Revised October 17, 2006
October 06, 2005
THIS FIELD NOTICE IS PROVIDED ON AN "AS IS" BASIS AND DOES NOT IMPLY ANY KIND OF GUARANTEE OR WARRANTY, INCLUDING THE WARRANTY OF MERCHANTABILITY. YOUR USE OF THE INFORMATION ON THE FIELD NOTICE OR MATERIALS LINKED FROM THE FIELD NOTICE IS AT YOUR OWN RISK. CISCO RESERVES THE RIGHT TO CHANGE OR UPDATE THIS FIELD NOTICE AT ANY TIME.
4400 Series WLAN Controller for up to 12 1000 Series APs
4400 Series WLAN Controller for up to 25 1000 Series APs
4400 Series WLAN Controller for up to 50 1000 Series APs
4400 Series WLAN Controller for up to 100 1000 Series APs
Cisco has discovered an issue with the real time clock circuitry on the Cisco 4400 series wireless LAN controller. While all Cisco 4400 series wireless LAN controllers shipped prior to September 23, 2005 are susceptible to the issue, only a subset of the installed base is actually impacted. A simple workaround is available to ensure minimal disruption to the wireless network in the event a controller has this issue. In addition, customers can reduce their risk of encountering this issue by leveraging several of the redundancy features built into the Cisco wireless LAN controller architecture and utilizing common network design practices.
The real time clock (RTC) on some 4400 Wireless LAN Controllers is not maintaining the current date/time across power cycles. This problem only occurs if power is turned off to the system; it does not occur if the system is restarted via the reset command. When power is turned off, power to the RTC IC on some systems is ramping down faster than the IC can handle. The IC can not switch over to battery power fast enough and the time is lost.
All 4400 Series Wireless LAN controllers shipped prior to 23 Sep 05 are susceptible to this issue. The affected serial number ranges are:
- AIR-WLC4402-12-K9: FLS0926007D to FLS0938H01G
- AIR-WLC4402-25-K9: FLS09260039 to FLS0938H008
- AIR-WLC4402-50-K9: FLS0926003B to FLS0938H03B
- AIR-WLC4404-100-K9: FLS0923003D to FLS0938H01P
While all of these units are susceptible to this issue, not all units will have it. Factors that determine whether a unit will have this issue include:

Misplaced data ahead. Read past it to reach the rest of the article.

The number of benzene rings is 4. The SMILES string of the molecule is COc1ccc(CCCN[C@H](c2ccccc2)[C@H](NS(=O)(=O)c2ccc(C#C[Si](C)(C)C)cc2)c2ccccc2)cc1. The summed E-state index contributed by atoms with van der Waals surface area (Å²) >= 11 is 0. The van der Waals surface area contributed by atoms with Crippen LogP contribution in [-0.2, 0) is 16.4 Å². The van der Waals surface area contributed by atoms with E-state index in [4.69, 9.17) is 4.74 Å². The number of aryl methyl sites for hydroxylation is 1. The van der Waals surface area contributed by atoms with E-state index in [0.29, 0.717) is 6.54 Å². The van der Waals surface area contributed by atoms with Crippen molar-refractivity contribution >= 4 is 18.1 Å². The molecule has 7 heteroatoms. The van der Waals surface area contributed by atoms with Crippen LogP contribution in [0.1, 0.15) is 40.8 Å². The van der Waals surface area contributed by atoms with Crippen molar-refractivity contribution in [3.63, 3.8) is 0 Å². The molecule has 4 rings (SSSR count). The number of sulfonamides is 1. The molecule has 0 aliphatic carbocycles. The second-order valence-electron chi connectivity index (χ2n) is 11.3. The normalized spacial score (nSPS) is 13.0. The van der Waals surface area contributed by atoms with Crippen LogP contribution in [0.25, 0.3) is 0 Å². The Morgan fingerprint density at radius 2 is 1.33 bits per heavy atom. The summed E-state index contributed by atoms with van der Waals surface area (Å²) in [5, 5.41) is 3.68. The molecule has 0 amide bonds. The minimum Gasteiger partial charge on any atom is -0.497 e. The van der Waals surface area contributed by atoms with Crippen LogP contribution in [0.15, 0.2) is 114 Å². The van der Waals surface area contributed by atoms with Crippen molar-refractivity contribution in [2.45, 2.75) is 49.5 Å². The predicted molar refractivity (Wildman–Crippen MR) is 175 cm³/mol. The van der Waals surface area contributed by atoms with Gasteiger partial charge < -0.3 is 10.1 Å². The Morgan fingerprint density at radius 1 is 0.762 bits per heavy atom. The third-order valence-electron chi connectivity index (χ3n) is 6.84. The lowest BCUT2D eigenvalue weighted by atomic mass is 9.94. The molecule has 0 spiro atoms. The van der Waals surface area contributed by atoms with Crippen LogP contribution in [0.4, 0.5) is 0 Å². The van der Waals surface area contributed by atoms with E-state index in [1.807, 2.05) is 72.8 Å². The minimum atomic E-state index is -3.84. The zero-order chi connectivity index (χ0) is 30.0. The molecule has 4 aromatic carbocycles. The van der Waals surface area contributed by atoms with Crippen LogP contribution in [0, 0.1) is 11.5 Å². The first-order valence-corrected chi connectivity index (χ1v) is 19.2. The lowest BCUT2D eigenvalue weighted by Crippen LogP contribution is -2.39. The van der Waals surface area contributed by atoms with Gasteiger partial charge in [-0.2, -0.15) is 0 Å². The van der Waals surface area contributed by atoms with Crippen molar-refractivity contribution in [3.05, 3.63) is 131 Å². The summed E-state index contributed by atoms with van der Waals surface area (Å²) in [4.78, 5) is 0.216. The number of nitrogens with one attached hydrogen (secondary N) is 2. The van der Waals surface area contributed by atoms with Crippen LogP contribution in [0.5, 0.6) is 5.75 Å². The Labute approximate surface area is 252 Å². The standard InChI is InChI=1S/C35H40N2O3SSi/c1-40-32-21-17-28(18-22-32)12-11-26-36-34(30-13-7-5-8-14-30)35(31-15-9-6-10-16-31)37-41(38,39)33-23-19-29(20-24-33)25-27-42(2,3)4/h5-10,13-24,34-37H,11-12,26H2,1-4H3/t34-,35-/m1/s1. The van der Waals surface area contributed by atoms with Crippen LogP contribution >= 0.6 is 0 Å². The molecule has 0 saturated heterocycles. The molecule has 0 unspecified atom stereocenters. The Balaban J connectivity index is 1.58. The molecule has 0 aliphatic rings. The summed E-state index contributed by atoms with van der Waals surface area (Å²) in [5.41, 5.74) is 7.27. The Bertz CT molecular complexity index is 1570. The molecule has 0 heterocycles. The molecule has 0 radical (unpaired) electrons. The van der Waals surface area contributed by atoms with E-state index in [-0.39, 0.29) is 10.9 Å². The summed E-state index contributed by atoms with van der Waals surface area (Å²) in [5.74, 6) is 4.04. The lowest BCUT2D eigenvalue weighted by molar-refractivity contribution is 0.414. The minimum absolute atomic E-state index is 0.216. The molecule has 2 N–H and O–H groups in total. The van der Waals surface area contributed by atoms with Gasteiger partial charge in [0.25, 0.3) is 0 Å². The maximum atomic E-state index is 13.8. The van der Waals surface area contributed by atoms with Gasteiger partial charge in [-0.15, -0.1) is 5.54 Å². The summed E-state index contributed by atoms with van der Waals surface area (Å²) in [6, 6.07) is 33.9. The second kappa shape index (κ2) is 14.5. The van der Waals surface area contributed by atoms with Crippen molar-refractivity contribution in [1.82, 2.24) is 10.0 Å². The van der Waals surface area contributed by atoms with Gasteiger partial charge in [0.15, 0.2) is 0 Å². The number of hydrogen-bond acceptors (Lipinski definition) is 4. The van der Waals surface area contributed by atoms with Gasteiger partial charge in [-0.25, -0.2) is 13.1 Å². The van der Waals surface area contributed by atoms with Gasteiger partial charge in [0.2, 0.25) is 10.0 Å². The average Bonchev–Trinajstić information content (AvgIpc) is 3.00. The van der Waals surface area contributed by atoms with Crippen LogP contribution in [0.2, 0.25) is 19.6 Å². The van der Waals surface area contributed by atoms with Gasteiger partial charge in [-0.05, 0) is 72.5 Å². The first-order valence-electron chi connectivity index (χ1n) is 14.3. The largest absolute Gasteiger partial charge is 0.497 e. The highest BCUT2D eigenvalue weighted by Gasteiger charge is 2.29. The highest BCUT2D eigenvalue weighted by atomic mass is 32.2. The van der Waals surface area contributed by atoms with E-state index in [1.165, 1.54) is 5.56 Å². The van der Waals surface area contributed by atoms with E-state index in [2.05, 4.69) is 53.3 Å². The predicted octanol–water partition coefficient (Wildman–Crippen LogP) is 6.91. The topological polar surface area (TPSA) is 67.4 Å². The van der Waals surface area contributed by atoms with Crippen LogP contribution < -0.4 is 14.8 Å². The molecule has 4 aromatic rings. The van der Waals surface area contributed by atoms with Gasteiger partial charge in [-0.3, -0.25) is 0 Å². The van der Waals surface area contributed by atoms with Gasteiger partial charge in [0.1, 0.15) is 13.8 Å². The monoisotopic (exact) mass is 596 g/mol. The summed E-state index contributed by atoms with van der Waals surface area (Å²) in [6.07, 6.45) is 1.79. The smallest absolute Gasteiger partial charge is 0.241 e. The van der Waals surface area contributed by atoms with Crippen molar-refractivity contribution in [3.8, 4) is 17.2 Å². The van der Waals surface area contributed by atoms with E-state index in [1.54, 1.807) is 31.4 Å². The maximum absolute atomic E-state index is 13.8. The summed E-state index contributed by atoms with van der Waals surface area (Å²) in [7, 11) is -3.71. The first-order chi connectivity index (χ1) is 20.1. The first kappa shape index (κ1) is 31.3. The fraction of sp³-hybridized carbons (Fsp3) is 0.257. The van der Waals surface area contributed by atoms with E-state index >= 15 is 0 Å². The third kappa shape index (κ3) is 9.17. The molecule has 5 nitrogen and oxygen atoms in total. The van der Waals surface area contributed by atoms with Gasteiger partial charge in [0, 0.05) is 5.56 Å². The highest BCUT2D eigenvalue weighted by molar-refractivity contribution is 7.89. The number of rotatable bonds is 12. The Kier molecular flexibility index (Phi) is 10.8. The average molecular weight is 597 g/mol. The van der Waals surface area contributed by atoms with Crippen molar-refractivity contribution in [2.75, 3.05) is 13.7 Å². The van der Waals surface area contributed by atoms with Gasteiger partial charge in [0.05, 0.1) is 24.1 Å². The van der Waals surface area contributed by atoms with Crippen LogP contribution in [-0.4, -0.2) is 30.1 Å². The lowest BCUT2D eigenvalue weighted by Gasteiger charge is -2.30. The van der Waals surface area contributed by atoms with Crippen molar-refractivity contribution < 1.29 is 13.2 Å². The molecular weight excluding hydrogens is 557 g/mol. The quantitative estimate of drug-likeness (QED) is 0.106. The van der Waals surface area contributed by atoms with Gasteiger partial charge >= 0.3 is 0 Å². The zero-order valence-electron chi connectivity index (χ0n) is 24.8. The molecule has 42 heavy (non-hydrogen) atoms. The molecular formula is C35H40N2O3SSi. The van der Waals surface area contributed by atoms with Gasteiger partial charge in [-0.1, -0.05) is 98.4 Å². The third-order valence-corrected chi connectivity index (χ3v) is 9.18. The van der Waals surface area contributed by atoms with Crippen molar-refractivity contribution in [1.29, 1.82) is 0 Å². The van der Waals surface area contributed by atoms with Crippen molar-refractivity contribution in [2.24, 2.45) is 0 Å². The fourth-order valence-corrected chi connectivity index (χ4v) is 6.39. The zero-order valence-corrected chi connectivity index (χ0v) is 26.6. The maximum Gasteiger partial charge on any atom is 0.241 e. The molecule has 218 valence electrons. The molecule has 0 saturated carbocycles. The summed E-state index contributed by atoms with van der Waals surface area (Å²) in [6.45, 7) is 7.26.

- Manufacturing tolerances for the Real Time Clock IC.
- Manufacturing tolerances for the 4400 power supply .
- Voltage of the Real Time Clock battery.
The only way to verify if a system has this issue is to perform the following test:
- Manually set the time on the controller to the current time. (Make sure NTP is disabled so the unit does not automatically get the correct time.)
- Power cycle the system, leaving it off for 5 minutes.
- Check the time on the system when it comes back up and see if it is correct.
A number of customers reported issues with APs being unable to join the controller. This would occur during initial installation of the controller or after a power failure. Investigation of the issue revealed that the unit did not have the correct date/time even though it had been set prior to turning power off to the unit. Initial assessment of the issue indicated that the battery used to power the real-time clock IC was defective in these units. However, replacing the battery did not always correct the issue and further investigation revealed that there is an issue with how quickly power is ramped down to the real time clock IC. A hardware design change has been implemented to correct this issue and the issue has been resolved in all controllers shipped after September 23, 2005.
APs are not able to join the controller and the system logs indicate that the X.509 certificate is invalid. When an AP attempts to join the controller, the X.509 certificate is seen as invalid because the system clock is not within the valid date range for the AP certificate. Also, the system does not display the correct date/time.
Configure the controller to automatically synchronize the date/time with an NTP server or manually set the correct date/time on the controller. This will allow the APs to join the controller.
Customers can also reduce their exposure to this issue by taking the following steps:
- Configure the controller to automatically synchronize the time with an NTP server.
- Protect against a power failure by using an Uninterruptible Power Supply (UPS) to supply power to the system.
- Install a redundant power supply in the 4400 Controller and connect to a separate power circuit.
- Deploy the controllers in an N+1 redundant configuration to enable the APs to find a backup controller if they are unable to connect to the primary controller.
Customers that have verified that their controllers have this issue (see procedure above), or are concerned that their controller might have this issue, may request that their units be replaced with a Return Material Authorization (RMA), through the normal TAC RMA process.
For More Information
If you require further assistance, or if you have any further questions regarding this field notice, please contact the Cisco Systems Technical Assistance Center (TAC) by one of the following methods:
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